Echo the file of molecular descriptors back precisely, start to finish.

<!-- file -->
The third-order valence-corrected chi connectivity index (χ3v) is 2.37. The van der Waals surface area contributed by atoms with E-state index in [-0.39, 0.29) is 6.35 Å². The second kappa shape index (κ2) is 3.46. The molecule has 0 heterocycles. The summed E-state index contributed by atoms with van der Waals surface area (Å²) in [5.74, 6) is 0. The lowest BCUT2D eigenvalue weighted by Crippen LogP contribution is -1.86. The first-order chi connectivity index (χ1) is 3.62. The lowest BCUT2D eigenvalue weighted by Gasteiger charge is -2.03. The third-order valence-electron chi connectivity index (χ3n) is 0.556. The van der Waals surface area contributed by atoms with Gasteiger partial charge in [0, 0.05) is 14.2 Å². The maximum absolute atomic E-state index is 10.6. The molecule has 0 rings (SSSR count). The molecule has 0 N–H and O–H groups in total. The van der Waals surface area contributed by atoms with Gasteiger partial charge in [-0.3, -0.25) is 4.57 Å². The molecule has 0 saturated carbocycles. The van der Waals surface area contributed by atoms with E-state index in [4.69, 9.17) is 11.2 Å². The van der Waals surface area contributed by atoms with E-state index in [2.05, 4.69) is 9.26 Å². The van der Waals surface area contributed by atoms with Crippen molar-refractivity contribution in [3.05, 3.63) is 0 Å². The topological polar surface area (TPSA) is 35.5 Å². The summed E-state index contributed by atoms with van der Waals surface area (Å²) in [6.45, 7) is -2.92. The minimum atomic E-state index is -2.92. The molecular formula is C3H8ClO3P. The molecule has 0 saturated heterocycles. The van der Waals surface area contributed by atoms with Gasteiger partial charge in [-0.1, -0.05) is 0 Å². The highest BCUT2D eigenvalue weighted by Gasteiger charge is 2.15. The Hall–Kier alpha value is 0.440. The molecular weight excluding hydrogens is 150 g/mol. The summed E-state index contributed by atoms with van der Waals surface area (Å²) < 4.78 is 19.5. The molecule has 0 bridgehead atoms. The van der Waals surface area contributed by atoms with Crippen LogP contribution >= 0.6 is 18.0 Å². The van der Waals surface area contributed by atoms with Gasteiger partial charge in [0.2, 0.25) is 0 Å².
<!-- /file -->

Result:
The third-order valence-corrected chi connectivity index (χ3v) is 2.37. The van der Waals surface area contributed by atoms with E-state index in [-0.39, 0.29) is 6.35 Å². The second kappa shape index (κ2) is 3.46. The molecule has 0 heterocycles. The summed E-state index contributed by atoms with van der Waals surface area (Å²) in [5.74, 6) is 0. The lowest BCUT2D eigenvalue weighted by Crippen LogP contribution is -1.86. The first-order chi connectivity index (χ1) is 3.62. The lowest BCUT2D eigenvalue weighted by Gasteiger charge is -2.03. The third-order valence-electron chi connectivity index (χ3n) is 0.556. The van der Waals surface area contributed by atoms with Gasteiger partial charge in [0, 0.05) is 14.2 Å². The maximum absolute atomic E-state index is 10.6. The molecule has 0 rings (SSSR count). The molecule has 0 N–H and O–H groups in total. The van der Waals surface area contributed by atoms with Gasteiger partial charge in [-0.3, -0.25) is 4.57 Å². The molecule has 0 saturated carbocycles. The van der Waals surface area contributed by atoms with E-state index in [4.69, 9.17) is 11.2 Å². The van der Waals surface area contributed by atoms with E-state index in [2.05, 4.69) is 9.26 Å². The van der Waals surface area contributed by atoms with Crippen molar-refractivity contribution in [3.05, 3.63) is 0 Å². The topological polar surface area (TPSA) is 35.5 Å². The summed E-state index contributed by atoms with van der Waals surface area (Å²) in [6.45, 7) is -2.92. The minimum atomic E-state index is -2.92. The molecular formula is C3H8ClO3P. The molecule has 0 saturated heterocycles. The van der Waals surface area contributed by atoms with Gasteiger partial charge in [-0.1, -0.05) is 0 Å². The highest BCUT2D eigenvalue weighted by Gasteiger charge is 2.15. The Hall–Kier alpha value is 0.440. The molecular weight excluding hydrogens is 150 g/mol. The summed E-state index contributed by atoms with van der Waals surface area (Å²) < 4.78 is 19.5. The molecule has 0 bridgehead atoms. The van der Waals surface area contributed by atoms with Crippen LogP contribution >= 0.6 is 18.0 Å². The van der Waals surface area contributed by atoms with Gasteiger partial charge in [0.2, 0.25) is 0 Å².